Ratings can be manipulated by food manufacturers
Having a health rating on their products can motivate and influence big food companies to reformulate products to contain less ‘risk’ nutrients such as sugar and sodium. However, some manufacturers have manipulated the system by substituting added sugar, classed as a risk nutrient, with fruit juice or fruit puree, which are stripped of vitamins and fibre but are awarded positive ‘modifying’ points by the system’s algorithm. Further, a food technologist can manipulate many highly processed foods to receive more stars by adding inulin, a white powder that counts as dietary fibre, or soy protein isolate or milk powder to boost the product’s protein content.
The way forward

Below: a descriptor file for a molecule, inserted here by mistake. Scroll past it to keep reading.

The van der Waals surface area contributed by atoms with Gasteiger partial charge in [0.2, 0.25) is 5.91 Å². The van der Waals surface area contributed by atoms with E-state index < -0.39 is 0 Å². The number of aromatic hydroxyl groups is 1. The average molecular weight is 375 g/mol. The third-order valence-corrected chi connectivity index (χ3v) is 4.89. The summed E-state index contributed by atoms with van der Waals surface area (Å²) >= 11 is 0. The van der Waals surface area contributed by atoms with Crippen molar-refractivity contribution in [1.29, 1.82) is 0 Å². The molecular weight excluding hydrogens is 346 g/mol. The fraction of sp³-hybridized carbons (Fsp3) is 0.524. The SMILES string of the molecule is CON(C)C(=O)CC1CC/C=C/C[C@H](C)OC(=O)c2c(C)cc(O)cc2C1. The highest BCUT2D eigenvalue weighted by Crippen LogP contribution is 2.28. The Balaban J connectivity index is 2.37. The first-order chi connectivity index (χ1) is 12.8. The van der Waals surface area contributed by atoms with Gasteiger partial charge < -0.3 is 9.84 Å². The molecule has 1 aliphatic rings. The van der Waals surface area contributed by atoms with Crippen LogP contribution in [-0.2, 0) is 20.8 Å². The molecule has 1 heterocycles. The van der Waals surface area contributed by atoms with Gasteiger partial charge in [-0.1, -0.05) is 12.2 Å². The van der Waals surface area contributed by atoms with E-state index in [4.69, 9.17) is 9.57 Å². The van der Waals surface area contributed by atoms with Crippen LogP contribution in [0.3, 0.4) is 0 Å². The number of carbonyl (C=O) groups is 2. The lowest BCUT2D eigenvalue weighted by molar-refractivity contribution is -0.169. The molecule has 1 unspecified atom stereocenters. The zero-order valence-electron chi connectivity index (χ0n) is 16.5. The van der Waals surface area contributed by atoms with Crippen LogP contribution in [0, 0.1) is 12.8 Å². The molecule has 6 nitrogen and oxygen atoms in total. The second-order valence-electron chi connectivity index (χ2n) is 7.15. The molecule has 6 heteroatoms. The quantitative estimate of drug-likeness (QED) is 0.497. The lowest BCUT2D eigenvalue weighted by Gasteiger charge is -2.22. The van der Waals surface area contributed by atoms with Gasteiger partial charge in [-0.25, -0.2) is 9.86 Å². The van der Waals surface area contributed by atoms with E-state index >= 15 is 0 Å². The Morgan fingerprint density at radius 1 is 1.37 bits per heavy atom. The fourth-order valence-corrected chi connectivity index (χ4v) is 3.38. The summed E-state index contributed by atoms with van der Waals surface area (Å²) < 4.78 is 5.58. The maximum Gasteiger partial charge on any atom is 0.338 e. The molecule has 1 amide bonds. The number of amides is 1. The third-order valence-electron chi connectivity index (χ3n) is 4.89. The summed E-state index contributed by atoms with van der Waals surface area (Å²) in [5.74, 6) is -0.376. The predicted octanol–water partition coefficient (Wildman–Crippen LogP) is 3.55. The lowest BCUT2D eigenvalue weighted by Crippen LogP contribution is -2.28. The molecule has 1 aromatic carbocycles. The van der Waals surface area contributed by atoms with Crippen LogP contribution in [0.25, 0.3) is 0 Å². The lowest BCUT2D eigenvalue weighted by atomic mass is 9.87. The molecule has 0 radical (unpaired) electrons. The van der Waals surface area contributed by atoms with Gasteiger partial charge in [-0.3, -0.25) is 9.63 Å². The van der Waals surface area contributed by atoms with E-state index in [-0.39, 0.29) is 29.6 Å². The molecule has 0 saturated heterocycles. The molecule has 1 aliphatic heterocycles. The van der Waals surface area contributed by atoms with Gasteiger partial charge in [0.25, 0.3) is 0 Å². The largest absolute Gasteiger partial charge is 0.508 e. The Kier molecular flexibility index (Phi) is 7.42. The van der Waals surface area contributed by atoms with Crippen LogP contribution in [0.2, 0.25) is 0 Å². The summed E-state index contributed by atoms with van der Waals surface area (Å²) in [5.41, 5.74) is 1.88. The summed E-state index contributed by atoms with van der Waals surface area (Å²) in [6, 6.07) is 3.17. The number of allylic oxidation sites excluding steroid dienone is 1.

Although the ratings system can be considered a positive development in educating consumers and reducing diet-related chronic disease in Australia, the system does contain flaws that influence its effectiveness. The main issue with the system is that the campaign slogan ‘the more stars, the healthier’ implies that all foods are rated against one another rather than within discrete categories. So a new advertising campaign could emphasise exactly how the system is intended to be used by consumers. The system could also be improved by making it mandatory for food manufacturers to include a health star rating on all products, allowing consumers to make more informed comparisons and choices. Other suggestions include putting a minimum star rating on core foods from the Australian Dietary Guidelines and a maximum star rating on discretionary foods for consistency and to ensure health star ratings are applied to foods across the whole diet. This would give consumers more confidence in using the health star rating system to validly compare all foods for their relative health properties. Without these improvements to the system, more stars do not always mean a healthier product.